4 years, 2 months ago
John Nagl recently testified on Capital Hill. Here are a few of the highlights.
At the hearing, when Kerry asked John Nagl to explain the difference between a counterinsurgency campaign and a counter-terror campaign, Nagl said that the “latter is component of former. Counter-terrorism ‘focuses on the enemy,’ while a counterinsurgency focuses on people who, in turn, provide intelligence about where the enemy is hiding and fighting from. The reason that a counterinsurgency campaign is so much more comprehensive than a counter-terror campaign is that it involves a civilian component to stabilize the government, institutions, and necessities of the populace.”
According to Khaled Hosseini, author of The Kite Runner, most Afghanis want a more involved approach. “When you speak to Afghans on the ground, their fear is not more engagement,” he said, “their fear is less engagement . . . fear of abandonment.” The problem is that although Afghans support the U.S. troop presence far more than they support the Taliban, the Taliban simply gives the people more services than their own government does. “It’s a commonly accepted principle of counterinsurgency theory that if you’re losing, you are not being outfought, you are being out-governed,” Nagl said.
Nagl thinks that effectively completing this counterinsurgency strategy would take five years and “we should expect to spend over those five years what we spent in last eight years.” But Kerry believes that more troops have not improved the situation and that the current light-footprint has been relatively successful: “The goal of the president is to prevent al Qaeda from attacking from Afghanistan and from destabilizing Pakistan. We are doing better in Pakistan and there is no al Qaeda in Afghanistan,” he said. “Does that tell us something about lighter footprint success?” When Nagl explained that you can conduct counter-terror, but not counterinsurgency, with a light footprint, Kerry responded, “exactly the point I’m trying to get at . . . you can do counter-terror with a light footprint.”
As for Kerry’s notion of doing counterterrorism with a light footprint, let me be clear. No we can’t. Or to be more clear in case you missed it, NO WE CAN’T. Or one more time a little differently …
NO … WE … CAN’T!
Joe Biden is apparently trafficking in the same rubbish as Kerry. Who knows. Maybe Obama is listening to this rubbish because it feels good to think about winning with a small commitment – like a little whiskey and a good after-dinner cigar. Uncle Jimbo lampoons Biden’s position.
We have been laughing on our back channel about the Biden plan to have our secret squirrels locate al Qaeda and then let our magic ninjas swoop in and take them out. The idea is ludicrous for many reasons, but mostly because we don’t have the will to do the dirty trickery necessary to pull it off.
Ever since we eviscerated the CIA in the Carter era and destroyed any ability to do human intelligence we have relied on electronic intercepts and satellite imagery for our weak and generally wrong “intelligence”. While those tools can be useful, absent a humint capability, they are woefully inadequate. So the idea that we could rely on them is a joke I ‘m surprised they have the stones to make. Targeted strikes by UAVs in Pakistan have been successful, but expanding that into a theater-wide, pipehitter free fire zone is not gonna happen.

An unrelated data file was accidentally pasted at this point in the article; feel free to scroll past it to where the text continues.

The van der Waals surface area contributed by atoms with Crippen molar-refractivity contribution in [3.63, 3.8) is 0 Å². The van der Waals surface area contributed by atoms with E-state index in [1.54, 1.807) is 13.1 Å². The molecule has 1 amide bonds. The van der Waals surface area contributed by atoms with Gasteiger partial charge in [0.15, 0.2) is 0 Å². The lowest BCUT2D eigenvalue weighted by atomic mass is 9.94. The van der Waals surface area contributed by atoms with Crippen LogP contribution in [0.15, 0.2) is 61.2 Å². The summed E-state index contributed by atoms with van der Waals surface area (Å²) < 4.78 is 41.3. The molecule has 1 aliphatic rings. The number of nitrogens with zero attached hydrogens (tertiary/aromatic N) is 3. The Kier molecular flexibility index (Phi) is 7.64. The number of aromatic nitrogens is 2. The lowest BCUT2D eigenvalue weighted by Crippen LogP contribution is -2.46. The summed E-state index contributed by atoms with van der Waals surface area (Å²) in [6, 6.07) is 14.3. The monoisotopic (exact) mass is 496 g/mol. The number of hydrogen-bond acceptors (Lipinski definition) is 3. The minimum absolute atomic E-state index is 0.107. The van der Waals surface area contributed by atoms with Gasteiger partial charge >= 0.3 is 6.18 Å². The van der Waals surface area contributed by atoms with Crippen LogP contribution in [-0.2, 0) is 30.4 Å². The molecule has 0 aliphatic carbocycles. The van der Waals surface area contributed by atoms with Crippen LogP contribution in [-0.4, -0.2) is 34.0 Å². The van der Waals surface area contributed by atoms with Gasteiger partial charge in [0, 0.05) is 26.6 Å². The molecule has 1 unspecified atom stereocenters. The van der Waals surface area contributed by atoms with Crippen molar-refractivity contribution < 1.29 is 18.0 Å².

If I thought for a minute that they were serious about actually resourcing this and providing the networks of spies, warlords, assassins, and shady characters with satchels of cash it would take to make it work, I might could get behind it. But does anyone see the Obama administration, which right now is thinking about prosecuting the CIA for being mean to terrorists, doing any of that? All right, get up off the floor.
True, Carter (and Clinton who UJ doesn’t mention) destroyed the CIA humint capabilities, and the Obama administration has continued the war with the CIA. But just to be clear, it isn’t all about surreptitious cloak and dagger raids by SOF any more than it’s about satchels of cash. I have been clear about my disdain for the use of SOF to perform ONLY raids while infantry performs ONLY policing and foot patrols. This division has hurt the readiness and capabilities of the U.S. Army. The Marines have no such division of labor. But aside from this objection, the idea that we can garrison small units of SOF in Afghanistan while the ANSF protects the countryside and ensures logistics is worse than mythical. It’s dangerous and likely to be deadly for our SOF troopers.
Within a few months of withdrawal of forces, the Taliban (who are now said to have a permanent presence in 80% of Afghanistan) will have beheaded the Afghans who cooperated with the U.S. The line of logistics will have been completely shut down, and there will be no CAS because there will be no airfields. The idea that we can do this from offshore is preposterous. It will require SOF operations in order to extricate the SOF from Afghanistan once the Taliban have killed the ANP and routed the ANA.
Kerry is living in a dreamland, a mythical world where the right words read from a teleprompter makes everything alright. But this world doesn’t obtain. We must re-enter the real world, and in the real world we need more troops in Afghanistan.